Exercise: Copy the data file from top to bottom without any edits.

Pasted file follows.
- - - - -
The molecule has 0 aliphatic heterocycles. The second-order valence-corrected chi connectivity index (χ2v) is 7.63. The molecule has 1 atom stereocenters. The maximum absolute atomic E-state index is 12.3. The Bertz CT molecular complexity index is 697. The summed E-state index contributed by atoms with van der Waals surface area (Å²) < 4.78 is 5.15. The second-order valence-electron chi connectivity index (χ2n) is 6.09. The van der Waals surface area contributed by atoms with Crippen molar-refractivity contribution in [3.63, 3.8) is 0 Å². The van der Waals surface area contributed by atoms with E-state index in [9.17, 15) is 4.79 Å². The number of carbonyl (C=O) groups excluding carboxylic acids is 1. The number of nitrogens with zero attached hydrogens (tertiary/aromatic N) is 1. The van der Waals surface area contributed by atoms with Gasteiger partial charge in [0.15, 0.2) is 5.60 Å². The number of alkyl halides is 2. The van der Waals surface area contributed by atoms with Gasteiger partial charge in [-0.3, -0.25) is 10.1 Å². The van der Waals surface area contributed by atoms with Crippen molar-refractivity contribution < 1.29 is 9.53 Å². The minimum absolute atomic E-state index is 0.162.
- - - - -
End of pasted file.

The molecule has 0 aliphatic heterocycles. The second-order valence-corrected chi connectivity index (χ2v) is 7.63. The molecule has 1 atom stereocenters. The maximum absolute atomic E-state index is 12.3. The Bertz CT molecular complexity index is 697. The summed E-state index contributed by atoms with van der Waals surface area (Å²) < 4.78 is 5.15. The second-order valence-electron chi connectivity index (χ2n) is 6.09. The van der Waals surface area contributed by atoms with Crippen molar-refractivity contribution in [3.63, 3.8) is 0 Å². The van der Waals surface area contributed by atoms with E-state index in [9.17, 15) is 4.79 Å². The number of carbonyl (C=O) groups excluding carboxylic acids is 1. The number of nitrogens with zero attached hydrogens (tertiary/aromatic N) is 1. The van der Waals surface area contributed by atoms with Gasteiger partial charge in [0.15, 0.2) is 5.60 Å². The number of alkyl halides is 2. The van der Waals surface area contributed by atoms with Gasteiger partial charge in [-0.3, -0.25) is 10.1 Å². The van der Waals surface area contributed by atoms with Crippen molar-refractivity contribution < 1.29 is 9.53 Å². The minimum absolute atomic E-state index is 0.162.